truck water

Dubbo Regional Council has commissioned and installed a new pump transfer station at the Dubbo Sewage Treatment Plant that will see the rapid fill and turnaround of water carting trucks used for dust suppression at roadworks and land development sites around the region.

In a safe and efficient practice that has been in place for some time, treated effluent is ideal for operational use such as dust suppression and irrigation, with the latter being the biggest user of Dubbo’s treated effluent.  

Large commercial industries and agriculture located near the sewage treatment plant have drawn and continue to draw water from the large holding ponds for many years for irrigation use.

CEO Dubbo Regional Council, Michael McMahon, said that when people hear the phrase  ‘treated effluent’ it instantly conjures up images and misconceptions in people’s minds. 

“The reality is, the treated (effluent) water that Council is repurposing is actually very good and is regularly tested to ensure it is fit for purpose for alternative uses, such as these,” Mr McMahon said.

“In 2019, considering all the environmental requirements, regulations, technology and best-in-the-world practices that places like Australia employ to create treated effluent for discharge back in the system, the stigma of ‘effluent’ should be somewhat obsolete.

“Given the need and demand for water in construction, farming and industry etc, having treated effluent at-hand in times of extreme drought is a far, far better proposition than expending precious water supplies on such activities as dust suppression.”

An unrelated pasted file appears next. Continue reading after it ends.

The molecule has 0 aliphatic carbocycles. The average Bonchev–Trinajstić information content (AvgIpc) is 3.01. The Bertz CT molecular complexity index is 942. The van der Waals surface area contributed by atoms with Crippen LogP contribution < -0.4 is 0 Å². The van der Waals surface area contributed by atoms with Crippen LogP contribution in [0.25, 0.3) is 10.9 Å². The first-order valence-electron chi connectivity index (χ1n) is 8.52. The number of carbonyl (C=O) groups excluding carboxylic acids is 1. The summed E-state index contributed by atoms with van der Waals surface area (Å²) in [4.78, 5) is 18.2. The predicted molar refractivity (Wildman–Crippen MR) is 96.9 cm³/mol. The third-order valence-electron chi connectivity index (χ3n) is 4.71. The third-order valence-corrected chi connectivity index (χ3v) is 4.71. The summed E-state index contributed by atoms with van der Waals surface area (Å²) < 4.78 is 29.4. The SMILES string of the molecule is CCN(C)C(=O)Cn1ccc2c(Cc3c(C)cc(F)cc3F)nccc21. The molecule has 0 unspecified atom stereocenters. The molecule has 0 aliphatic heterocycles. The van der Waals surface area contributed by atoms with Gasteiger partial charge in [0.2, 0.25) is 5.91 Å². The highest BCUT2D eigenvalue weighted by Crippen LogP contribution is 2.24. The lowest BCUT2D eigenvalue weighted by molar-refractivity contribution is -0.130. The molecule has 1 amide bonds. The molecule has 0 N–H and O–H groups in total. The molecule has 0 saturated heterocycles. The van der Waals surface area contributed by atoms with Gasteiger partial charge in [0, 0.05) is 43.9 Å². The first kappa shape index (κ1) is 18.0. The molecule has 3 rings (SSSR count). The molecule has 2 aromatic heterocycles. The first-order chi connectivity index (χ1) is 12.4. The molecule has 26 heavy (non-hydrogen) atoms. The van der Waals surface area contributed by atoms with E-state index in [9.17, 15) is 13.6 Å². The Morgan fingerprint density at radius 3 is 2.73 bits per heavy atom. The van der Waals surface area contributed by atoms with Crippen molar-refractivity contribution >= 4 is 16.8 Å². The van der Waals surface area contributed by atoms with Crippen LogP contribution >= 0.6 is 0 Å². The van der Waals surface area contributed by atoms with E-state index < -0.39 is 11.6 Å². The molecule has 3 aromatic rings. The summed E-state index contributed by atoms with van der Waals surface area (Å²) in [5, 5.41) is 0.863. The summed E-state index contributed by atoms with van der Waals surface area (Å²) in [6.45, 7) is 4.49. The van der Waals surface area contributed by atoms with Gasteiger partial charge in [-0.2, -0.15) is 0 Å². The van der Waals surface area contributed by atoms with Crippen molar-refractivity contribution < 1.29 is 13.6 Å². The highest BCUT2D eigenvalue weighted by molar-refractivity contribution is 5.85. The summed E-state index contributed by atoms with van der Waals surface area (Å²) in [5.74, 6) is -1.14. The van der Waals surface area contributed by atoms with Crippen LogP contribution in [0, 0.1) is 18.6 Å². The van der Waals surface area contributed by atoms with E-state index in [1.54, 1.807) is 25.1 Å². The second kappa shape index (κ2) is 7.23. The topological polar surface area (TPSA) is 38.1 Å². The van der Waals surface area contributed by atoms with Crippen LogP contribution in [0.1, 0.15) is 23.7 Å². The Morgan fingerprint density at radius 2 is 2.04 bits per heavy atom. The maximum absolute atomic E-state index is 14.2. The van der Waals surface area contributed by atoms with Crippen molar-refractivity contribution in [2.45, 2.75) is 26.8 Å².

There are a number of significant works currently underway around the region that require water for dust suppression. Limiting or removing the need to use potable (drinking) water and replacing it with treated effluent is high on Council’s agenda. The new pump transfer station will further reduce the burden on town water supply while providing a rapid filling point for water carting trucks.

“The government has asked big water users like Councils to look at innovative and smarter ways of conserving water,” Mr McMahon said. 

“While treated effluent hasn’t yet made its way into the community’s everyday psyche or mainstream usage, there is absolutely no reason why a safe and plentiful water source like this shouldn’t be used to reduce the effects of dust during construction rather than use our precious drinking water supplies.”  

Dubbo Regional Council trucks carrying or operating treated effluent will be clearly identified by signage located on the front and back of the vehicle. Effluent used for dust suppression has restrictions on its use, such as not being discharged in or around stormwater catchments.

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